Is it right to write:

  1. At quarter (to) seven I have breakfast with my Xyz.

My understanding is that it must be:

  1. I have breakfast with my Xyz in the kitchen at quarter seven.

because I was taught that the time expression must always be the very last part of the sentence.

  • 3
    Where did you see that "rule"?
    – Cascabel
    Jan 20 at 18:03
  • 1
    Also "quarter seven" isn't valid English. You can write "quarter to seven" and "quarter past seven" but not just "quarter seven".
    – KillingTime
    Jan 20 at 18:04
  • 1
    You can say "half seven" (7:30) (especially if you are a Brit), but not "quarter seven".
    – fev
    Jan 20 at 18:09
  • Added fix. The focus is more on the structure (order) of the sentence. Not a big fan of the word "quarter" - prefer to use 15 to 7 (likely this is also broken-English).
    – DraganS
    Jan 20 at 22:17
  • 2
    There is no such rule. Put it wherever you like based on the emphasis you wish to give relative to the emphasis of the other parts. At a quarter to seven I have breakfast with my wife. I have breakfast with my wife at a quarter to seven. I have breakfast at a quarter to seven every day with my wife. With my wife, I have breakfast at a quarter to seven. ...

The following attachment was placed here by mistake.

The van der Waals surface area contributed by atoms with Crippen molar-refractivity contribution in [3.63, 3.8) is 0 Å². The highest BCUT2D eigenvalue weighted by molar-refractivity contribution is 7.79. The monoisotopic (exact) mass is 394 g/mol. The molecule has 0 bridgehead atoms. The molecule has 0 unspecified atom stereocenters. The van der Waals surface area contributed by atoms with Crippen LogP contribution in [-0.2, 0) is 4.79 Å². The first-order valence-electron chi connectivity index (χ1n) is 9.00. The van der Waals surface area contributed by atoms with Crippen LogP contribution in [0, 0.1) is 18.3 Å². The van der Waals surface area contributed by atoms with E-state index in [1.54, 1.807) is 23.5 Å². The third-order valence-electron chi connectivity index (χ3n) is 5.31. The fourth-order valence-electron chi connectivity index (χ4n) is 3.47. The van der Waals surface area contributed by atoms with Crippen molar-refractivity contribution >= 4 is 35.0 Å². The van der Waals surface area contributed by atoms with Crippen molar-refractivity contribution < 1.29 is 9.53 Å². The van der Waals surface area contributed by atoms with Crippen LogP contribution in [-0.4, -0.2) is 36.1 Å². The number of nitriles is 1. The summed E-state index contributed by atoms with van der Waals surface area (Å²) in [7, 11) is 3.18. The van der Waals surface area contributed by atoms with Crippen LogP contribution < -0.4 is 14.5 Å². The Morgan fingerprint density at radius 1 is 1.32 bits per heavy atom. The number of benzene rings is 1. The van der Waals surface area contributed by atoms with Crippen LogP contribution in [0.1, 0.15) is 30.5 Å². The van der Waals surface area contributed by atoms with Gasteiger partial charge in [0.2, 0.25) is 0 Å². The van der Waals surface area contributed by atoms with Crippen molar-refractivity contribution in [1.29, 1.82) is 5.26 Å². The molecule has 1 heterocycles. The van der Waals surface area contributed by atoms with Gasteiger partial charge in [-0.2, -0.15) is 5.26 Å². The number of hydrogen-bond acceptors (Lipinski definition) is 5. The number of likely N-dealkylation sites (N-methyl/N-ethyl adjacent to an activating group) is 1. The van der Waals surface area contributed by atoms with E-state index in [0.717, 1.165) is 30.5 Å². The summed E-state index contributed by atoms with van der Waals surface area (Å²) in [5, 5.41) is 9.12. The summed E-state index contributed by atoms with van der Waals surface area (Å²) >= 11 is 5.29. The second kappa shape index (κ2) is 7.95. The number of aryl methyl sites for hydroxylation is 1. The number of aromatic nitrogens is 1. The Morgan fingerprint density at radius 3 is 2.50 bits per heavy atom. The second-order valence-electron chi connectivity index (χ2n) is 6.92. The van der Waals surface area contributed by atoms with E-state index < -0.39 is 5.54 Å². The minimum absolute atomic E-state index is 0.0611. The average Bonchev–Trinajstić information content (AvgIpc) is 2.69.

– Jim
    Jan 20 at 22:20

You're almost there! This is almost correct. However, the correct expression would be either "quarter to seven", or "quarter past seven".

There is evidence of this in this Ngram search. As you can see, there is much usage of the term quarter to/past.

  • Yeah, my bad. Thanks. Will remember to use to the next time :)
    – DraganS
    Jan 20 at 18:39
  • 4
    You did nothing to defend or disprove the OP's rule time expression is always the last part of the sentence. Jan 20 at 18:42
  • @niamulbengali it will be hard for me to fight for it? As far as I remember from school whenever in a sentence there are an object, place, time => the last part of the sentence should be time expression - helping my kind to finish her homework. Honestly, still didn't get whether we can use both form I've mentioned in the question.
    – DraganS
    Jan 20 at 22:13

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